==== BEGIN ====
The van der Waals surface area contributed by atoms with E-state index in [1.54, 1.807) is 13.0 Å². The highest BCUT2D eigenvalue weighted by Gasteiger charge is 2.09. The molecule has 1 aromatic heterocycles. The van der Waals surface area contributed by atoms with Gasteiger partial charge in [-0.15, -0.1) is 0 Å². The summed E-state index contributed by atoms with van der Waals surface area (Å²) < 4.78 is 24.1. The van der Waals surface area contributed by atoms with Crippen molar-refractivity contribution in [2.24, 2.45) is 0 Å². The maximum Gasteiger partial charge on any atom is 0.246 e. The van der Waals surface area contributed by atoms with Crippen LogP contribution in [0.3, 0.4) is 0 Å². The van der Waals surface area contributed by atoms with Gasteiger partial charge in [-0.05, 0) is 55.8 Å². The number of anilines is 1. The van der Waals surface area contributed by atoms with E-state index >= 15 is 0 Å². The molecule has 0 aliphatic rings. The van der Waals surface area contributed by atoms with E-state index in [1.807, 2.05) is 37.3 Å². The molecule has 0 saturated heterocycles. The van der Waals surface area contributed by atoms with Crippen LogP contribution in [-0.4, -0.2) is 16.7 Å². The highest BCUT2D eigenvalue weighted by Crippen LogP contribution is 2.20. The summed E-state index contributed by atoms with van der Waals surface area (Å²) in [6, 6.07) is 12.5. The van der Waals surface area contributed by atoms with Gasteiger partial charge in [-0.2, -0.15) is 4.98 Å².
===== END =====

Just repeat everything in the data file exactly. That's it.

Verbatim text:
The van der Waals surface area contributed by atoms with E-state index in [1.54, 1.807) is 13.0 Å². The highest BCUT2D eigenvalue weighted by Gasteiger charge is 2.09. The molecule has 1 aromatic heterocycles. The van der Waals surface area contributed by atoms with Gasteiger partial charge in [-0.15, -0.1) is 0 Å². The summed E-state index contributed by atoms with van der Waals surface area (Å²) < 4.78 is 24.1. The van der Waals surface area contributed by atoms with Crippen molar-refractivity contribution in [2.24, 2.45) is 0 Å². The maximum Gasteiger partial charge on any atom is 0.246 e. The van der Waals surface area contributed by atoms with Crippen LogP contribution in [0.3, 0.4) is 0 Å². The van der Waals surface area contributed by atoms with Gasteiger partial charge in [-0.05, 0) is 55.8 Å². The number of anilines is 1. The van der Waals surface area contributed by atoms with E-state index >= 15 is 0 Å². The molecule has 0 aliphatic rings. The van der Waals surface area contributed by atoms with E-state index in [1.807, 2.05) is 37.3 Å². The molecule has 0 saturated heterocycles. The van der Waals surface area contributed by atoms with Crippen LogP contribution in [-0.4, -0.2) is 16.7 Å². The highest BCUT2D eigenvalue weighted by Crippen LogP contribution is 2.20. The summed E-state index contributed by atoms with van der Waals surface area (Å²) in [6, 6.07) is 12.5. The van der Waals surface area contributed by atoms with Gasteiger partial charge in [-0.2, -0.15) is 4.98 Å².